Enterprise IT Watch Blog

Sep 2 2010   6:10AM GMT

Are your airwaves secure? Prove it with these tools.

Kevin Beaver Kevin Beaver Profile: Kevin Beaver

Once you implement your “secure” wireless network, the true test is to see how your airwaves and devices look from a hacker’s eye view. There are several must-have tools that can help you along with this. Keep in mind there’s a bit of knowledge required to operate these tools and interpret their findings but it’s not rocket science. With a little bit of reading and some hands-on practice you can use these tools to find out where your wireless network is (still) vulnerable.

In addition to a laptop computer with a mainstream network card, consider adding the following tools to your wireless network security testing toolbox.

  • NetStumbler (www.netstumbler.com/downloads) to find out what wireless devices respond to a “hey, anybody there?” request.
  • Kismet (www.kismetwireless.net) to find wireless devices that may not respond to NetStumbler requests, capture packets, and much more.
  • BackTrack (www.backtrack-linux.org) to be able to run Kismet and a ton of other wireless network tools directly from a bootable CD without having to fuss and cuss getting Linux to work with wireless drivers.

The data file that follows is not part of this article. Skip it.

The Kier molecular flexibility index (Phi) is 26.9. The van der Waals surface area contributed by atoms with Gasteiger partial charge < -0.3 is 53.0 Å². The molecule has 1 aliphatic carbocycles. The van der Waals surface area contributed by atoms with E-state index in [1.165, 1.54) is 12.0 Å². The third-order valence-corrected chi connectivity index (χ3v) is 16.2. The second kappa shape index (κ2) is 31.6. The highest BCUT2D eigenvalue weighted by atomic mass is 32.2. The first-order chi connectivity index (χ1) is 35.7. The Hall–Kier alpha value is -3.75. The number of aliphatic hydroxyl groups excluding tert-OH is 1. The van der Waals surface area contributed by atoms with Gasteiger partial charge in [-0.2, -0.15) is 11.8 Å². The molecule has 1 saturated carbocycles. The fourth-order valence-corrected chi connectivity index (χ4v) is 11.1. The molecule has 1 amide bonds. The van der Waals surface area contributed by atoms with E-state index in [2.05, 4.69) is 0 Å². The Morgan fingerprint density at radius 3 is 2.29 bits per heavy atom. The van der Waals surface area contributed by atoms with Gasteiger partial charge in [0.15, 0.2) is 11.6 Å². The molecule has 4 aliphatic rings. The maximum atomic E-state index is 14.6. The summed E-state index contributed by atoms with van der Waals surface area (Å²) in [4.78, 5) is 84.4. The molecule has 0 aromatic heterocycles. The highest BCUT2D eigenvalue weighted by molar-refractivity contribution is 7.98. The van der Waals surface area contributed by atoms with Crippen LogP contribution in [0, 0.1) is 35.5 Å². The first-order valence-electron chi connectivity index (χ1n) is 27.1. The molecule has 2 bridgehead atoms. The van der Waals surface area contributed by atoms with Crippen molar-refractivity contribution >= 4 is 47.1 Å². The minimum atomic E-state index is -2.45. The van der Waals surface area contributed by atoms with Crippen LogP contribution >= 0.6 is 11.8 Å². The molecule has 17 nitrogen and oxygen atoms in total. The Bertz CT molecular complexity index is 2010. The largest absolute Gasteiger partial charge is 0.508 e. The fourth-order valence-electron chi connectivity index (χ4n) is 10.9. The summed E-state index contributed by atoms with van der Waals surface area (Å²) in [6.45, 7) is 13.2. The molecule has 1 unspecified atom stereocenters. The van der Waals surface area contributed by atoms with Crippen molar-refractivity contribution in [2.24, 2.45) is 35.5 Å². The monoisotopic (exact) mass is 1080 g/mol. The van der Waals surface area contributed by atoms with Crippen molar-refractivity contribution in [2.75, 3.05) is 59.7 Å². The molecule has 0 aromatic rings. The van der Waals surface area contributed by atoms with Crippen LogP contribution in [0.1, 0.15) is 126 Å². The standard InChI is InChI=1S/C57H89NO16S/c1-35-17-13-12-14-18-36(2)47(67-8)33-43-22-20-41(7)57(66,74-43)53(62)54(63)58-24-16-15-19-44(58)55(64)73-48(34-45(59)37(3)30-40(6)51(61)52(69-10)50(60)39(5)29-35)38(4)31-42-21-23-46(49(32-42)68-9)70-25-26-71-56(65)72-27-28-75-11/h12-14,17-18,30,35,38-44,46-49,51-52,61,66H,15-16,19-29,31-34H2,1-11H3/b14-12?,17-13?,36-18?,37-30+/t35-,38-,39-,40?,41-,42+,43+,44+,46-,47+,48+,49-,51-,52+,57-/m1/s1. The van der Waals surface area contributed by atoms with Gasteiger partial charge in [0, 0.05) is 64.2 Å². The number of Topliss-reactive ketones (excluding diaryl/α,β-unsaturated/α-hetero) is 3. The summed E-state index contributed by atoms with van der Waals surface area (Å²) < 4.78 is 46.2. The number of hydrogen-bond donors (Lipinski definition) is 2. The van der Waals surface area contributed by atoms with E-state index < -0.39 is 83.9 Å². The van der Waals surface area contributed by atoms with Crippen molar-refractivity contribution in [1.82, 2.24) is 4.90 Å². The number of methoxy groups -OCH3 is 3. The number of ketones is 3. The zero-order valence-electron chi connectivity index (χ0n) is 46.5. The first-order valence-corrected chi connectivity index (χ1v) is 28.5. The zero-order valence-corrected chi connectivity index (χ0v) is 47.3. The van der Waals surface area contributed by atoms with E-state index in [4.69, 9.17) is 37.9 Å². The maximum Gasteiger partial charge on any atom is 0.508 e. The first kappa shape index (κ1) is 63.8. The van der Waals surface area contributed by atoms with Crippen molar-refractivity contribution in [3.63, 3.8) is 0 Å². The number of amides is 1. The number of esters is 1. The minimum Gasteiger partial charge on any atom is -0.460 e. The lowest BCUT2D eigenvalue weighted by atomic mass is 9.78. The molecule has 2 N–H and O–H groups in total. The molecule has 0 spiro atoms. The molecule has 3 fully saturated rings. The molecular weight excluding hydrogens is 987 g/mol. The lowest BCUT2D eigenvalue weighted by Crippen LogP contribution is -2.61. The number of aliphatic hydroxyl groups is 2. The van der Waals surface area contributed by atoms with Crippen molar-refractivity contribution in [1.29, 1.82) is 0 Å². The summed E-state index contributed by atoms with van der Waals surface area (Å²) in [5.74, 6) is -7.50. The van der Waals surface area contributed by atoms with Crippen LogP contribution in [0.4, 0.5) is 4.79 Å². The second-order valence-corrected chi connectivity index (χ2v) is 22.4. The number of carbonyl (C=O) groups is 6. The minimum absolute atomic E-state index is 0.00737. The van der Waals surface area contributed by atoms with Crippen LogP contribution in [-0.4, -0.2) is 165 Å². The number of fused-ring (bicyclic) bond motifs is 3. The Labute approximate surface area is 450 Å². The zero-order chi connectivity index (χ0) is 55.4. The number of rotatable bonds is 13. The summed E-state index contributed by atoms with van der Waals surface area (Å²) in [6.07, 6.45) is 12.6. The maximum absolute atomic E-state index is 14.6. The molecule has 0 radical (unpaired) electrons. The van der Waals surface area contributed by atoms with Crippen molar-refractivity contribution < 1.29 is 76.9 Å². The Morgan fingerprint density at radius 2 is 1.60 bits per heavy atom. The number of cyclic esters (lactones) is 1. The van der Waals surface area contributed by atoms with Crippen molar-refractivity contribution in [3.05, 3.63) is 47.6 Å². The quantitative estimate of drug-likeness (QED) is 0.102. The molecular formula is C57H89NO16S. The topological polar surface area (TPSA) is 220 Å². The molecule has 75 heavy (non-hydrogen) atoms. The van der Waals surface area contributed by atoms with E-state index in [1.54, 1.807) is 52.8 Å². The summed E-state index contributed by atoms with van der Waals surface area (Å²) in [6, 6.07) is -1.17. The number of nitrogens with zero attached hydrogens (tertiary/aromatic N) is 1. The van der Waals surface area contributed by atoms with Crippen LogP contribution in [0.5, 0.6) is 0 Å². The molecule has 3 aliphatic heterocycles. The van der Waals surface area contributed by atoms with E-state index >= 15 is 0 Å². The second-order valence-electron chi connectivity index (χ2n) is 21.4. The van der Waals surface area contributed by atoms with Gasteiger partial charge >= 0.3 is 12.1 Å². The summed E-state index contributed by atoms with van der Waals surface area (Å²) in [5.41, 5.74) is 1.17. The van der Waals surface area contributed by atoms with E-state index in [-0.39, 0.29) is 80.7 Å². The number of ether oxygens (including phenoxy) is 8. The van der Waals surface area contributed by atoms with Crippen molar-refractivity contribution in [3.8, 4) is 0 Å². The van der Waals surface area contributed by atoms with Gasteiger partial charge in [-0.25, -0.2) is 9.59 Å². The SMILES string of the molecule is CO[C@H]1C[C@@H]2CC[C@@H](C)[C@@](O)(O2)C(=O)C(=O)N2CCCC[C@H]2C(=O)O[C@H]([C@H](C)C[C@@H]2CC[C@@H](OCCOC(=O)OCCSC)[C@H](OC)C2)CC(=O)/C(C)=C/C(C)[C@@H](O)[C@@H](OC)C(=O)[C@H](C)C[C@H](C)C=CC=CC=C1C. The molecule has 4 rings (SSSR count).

• OmniPeek Network Analyzer (www.wildpackets.com/products/network_analysis_and_monitoring/omnipeek_network_analyzer) to capture packets, look for top talkers, analyze protocols, and practically anything else wireless-related, all in a very easy-to-use graphical interface.
  • AirMagnet WiFi Analyzer (www.airmagnet.com/products/wifi_analyzer/) for a really nice graphical representation of anything imaginable involving the 802.11 protocol.
  • CommView for WiFi (www.tamos.com/products/commwifi) for a great lower-cost wireless network analyzer alternative to capture packets, monitor the airwaves, capture packets, generate packets (great for wireless packet injection), bandwidth monitoring, and more. To me, the best thing about CommView for WiFi is its top notch WEP and WPA cracking capabilities.
  • Aircrack-ng (www.aircrack-ng.org/) for a low-cost (free) way of cracking WEP and WPA-PSKs.
  • GFI LANguard (www.gfi.com/lannetscan) and QualysGuard (www.qualys.com) for in-depth vulnerability testing of the hosts on your wireless network including workstations, servers, access points, and more.
  • Acunetix Web Vulnerability Scanner (www.acunetix.com) and N-Stalker (www.nstalker.com) for vulnerability testing of the Web interfaces on your access points and related Web hosts.

As you go along with your wireless security testing endeavors, keep in mind the following two things about security testing tools: 1) You’ll likely need multiple tools to ensure you’ve looked at everything, and 2) With a few exceptions, you get what you pay for.

Kevin Beaver is an independent information security consultant, expert witness, author, and professional speaker with Atlanta-based Principle Logic, LLC and a contributor to the IT Watch Blog. He can be reached through his website at www.principlelogic.com.

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